Archive

Archive for June, 2011

Sophos is a Platinum Sponser at SC Congress Canada


Sophos is a Platinum Sponser at the SC Magazine Congress in Toronto, Canada. I’ll be attending and looking forward to speaking with people on June 14th and 15th during the SC Congress in Toronto, Canada. Come by the booth to talk security or attend our session on “Where’s your data?”

For my impressions of the conference, please see my guest blog posting at Sophos Naked Security.

click for SC Congress Canada

Advertisements

Facebook privacy under scrutiny…again.


I heart Thessa

When I first heard about Thessa’s birthday party in Germany grew to a head count of 1,500 it reminded me that I forgot to go.   Her birthday party was actually not intended to be so large and only 10% of the positive respondents to her Facebook event crashed the party. It’s apparent that this was evidence of poor privacy settings. Both parties are at fault here, Facebook for having too loose of default settings and Thessa for not changing those settings.  Wait, she’s a teenager, so should she be exempt from fault?  It might be a gray area for some, but not me. At what age does the hall pass go away when it comes to being safe and secure online?

The coming of age in this information privacy era is up to the individual.  Once that individual is able to go online and read at a level to understand that there are privacy settings is when the hall pass goes away.  Smaller children using a computer at home still need to rely on their parents to protect them and educate them about better online etiquette and safe computing.  The parents should be changing the less fun sections of their favorite social media web sites to protect their children.  In case you are having trouble getting through the techno-babble and computerese, I provided some basic steps on how to be safer online with Facebook.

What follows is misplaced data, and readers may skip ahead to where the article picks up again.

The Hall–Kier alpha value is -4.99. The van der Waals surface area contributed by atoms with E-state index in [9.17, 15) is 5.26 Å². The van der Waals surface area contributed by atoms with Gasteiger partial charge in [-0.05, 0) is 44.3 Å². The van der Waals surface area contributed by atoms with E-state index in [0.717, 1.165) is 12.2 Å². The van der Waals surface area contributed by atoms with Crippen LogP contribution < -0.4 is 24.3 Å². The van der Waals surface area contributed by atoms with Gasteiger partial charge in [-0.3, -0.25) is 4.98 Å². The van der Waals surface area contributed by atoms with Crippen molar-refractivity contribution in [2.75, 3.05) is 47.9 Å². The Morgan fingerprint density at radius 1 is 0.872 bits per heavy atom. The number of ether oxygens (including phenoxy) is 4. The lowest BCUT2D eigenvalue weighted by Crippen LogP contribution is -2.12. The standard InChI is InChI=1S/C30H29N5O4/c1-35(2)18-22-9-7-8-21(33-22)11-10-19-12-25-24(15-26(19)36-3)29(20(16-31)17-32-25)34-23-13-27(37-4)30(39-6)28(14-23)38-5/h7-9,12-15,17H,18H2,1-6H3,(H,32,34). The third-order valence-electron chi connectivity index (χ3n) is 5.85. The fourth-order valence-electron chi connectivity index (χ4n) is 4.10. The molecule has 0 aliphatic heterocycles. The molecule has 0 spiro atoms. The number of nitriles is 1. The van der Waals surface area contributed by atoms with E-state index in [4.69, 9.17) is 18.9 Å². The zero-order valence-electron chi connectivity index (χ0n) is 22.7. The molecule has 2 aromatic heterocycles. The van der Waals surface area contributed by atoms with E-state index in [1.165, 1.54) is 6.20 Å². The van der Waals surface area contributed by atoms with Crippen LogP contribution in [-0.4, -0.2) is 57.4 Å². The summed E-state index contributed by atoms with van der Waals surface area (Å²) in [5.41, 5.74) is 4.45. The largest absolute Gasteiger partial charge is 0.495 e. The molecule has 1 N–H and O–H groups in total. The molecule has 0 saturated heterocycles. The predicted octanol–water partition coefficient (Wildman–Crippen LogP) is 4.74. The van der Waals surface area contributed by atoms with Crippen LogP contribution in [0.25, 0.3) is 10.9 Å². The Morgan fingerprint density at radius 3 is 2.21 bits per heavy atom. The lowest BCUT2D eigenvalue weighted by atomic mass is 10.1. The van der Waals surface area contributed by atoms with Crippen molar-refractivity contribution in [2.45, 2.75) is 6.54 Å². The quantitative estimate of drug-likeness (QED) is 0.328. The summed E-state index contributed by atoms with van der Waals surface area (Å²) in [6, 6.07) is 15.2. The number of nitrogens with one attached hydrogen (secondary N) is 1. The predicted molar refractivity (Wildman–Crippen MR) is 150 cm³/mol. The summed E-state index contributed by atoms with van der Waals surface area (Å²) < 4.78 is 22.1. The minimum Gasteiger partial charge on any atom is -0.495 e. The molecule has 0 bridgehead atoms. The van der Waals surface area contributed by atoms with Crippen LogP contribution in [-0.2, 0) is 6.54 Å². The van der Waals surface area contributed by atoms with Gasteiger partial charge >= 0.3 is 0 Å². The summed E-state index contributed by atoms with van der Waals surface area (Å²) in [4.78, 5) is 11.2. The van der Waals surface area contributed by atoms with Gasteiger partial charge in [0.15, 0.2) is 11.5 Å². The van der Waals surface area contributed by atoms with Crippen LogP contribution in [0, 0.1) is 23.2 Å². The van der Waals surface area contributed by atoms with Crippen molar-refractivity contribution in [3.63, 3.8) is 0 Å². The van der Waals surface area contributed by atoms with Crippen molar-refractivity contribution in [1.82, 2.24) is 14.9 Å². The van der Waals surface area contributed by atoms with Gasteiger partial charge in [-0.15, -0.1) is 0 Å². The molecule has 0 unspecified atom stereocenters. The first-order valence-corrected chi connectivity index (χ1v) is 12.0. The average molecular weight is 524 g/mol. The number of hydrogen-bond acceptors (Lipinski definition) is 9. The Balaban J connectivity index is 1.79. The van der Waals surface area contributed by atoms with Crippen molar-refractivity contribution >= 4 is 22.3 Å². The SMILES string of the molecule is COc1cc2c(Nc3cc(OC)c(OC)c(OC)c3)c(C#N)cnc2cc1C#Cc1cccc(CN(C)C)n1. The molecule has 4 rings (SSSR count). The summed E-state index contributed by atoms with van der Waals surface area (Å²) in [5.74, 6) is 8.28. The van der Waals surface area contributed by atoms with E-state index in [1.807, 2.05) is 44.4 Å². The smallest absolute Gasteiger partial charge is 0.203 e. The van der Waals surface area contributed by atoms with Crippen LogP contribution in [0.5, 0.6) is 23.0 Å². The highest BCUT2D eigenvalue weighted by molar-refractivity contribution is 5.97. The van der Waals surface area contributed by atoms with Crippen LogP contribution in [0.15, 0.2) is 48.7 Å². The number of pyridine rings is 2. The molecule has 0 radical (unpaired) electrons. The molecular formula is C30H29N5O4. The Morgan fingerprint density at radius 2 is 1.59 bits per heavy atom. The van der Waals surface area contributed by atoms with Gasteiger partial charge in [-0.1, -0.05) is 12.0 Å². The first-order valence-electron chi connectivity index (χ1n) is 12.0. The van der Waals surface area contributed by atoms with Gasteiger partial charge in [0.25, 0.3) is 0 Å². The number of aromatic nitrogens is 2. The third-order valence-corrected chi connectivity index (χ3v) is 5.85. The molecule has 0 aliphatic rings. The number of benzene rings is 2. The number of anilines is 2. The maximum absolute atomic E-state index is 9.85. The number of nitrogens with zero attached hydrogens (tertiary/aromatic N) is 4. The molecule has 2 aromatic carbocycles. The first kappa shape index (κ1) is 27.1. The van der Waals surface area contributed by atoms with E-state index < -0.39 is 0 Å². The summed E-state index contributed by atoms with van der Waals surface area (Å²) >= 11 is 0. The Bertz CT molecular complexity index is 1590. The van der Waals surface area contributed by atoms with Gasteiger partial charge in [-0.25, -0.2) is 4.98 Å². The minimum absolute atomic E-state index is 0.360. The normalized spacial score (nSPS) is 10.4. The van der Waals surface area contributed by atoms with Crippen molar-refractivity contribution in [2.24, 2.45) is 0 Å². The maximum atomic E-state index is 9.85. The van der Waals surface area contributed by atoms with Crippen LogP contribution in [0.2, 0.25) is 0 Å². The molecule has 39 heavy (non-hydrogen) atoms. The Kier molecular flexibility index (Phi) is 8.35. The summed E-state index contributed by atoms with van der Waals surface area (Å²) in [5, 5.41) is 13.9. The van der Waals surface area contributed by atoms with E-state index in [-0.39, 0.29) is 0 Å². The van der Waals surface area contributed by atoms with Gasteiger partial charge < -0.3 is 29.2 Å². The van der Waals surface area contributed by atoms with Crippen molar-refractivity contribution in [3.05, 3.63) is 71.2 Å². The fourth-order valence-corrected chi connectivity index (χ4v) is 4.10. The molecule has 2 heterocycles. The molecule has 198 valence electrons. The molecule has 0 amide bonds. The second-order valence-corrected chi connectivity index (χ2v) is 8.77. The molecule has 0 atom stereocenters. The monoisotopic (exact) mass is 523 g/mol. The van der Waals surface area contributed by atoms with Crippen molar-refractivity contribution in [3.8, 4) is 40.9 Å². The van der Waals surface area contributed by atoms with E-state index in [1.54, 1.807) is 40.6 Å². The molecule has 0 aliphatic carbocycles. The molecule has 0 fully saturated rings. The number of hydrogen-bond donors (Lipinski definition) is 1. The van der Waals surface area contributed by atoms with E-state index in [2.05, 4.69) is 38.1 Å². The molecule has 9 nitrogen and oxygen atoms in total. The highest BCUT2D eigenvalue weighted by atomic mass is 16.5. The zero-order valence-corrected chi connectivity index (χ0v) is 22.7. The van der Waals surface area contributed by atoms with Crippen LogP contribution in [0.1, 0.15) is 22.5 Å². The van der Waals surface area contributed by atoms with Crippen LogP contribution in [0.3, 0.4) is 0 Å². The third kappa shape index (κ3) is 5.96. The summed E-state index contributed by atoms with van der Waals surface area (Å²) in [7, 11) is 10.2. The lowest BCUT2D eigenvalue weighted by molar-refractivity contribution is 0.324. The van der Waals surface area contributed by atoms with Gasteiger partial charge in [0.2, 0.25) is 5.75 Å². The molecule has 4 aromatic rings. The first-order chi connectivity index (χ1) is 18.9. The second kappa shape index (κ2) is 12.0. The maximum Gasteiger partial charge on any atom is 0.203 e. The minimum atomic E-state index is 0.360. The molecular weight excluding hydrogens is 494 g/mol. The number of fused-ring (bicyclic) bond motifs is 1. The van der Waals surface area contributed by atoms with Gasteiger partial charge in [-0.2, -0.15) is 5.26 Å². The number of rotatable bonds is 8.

Keep in mind that these instructions may change the next time Facebook relaunches their interface.

1. In the upper right hand corner of Facebook there is the Account drop-down menu you see here. After the menu appears, click on the ‘Privacy Settings’ menu option.
2. The ‘Privacy Settings’ menu option will take you to a page to choose your privacy settings. As you can see in my example, the dots are almost all to the right. To achieve this, click the ‘Customize settings’ link that you see in the red triangle.

Click to enlarge

3. The ‘Customize settings’ link will take you to a page that is much longer than shown here. There is the important part where you will need to go through each setting to restrict who can see what information about you. Please do this with your children, of any age, to protect them.

Click to enlarge

As far as Thessa, when I heard she fled her own party. I wondered if she was heading to the Hamburg-Bramfeld Costco to get more chips. Those chaps look hungry.

Health Information Privacy – HHS.gov


From the hhs.gov website:
“As required by section 13402(e)(4) of the HITECH Act, the Secretary must post a list of breaches of unsecured protected health information affecting 500 or more individuals.  These breaches are now posted in a new, more accessible format that allows users to search and sort the posted breaches.  Additionally, this new format includes brief summaries of the breach cases that OCR has investigated and closed, as well as the names of private practice providers who have reported breaches of unsecured protected health information to the Secretary.  The following breaches have been reported to the Secretary:”

Breaches over 500

Breaches affecting over 500 individuals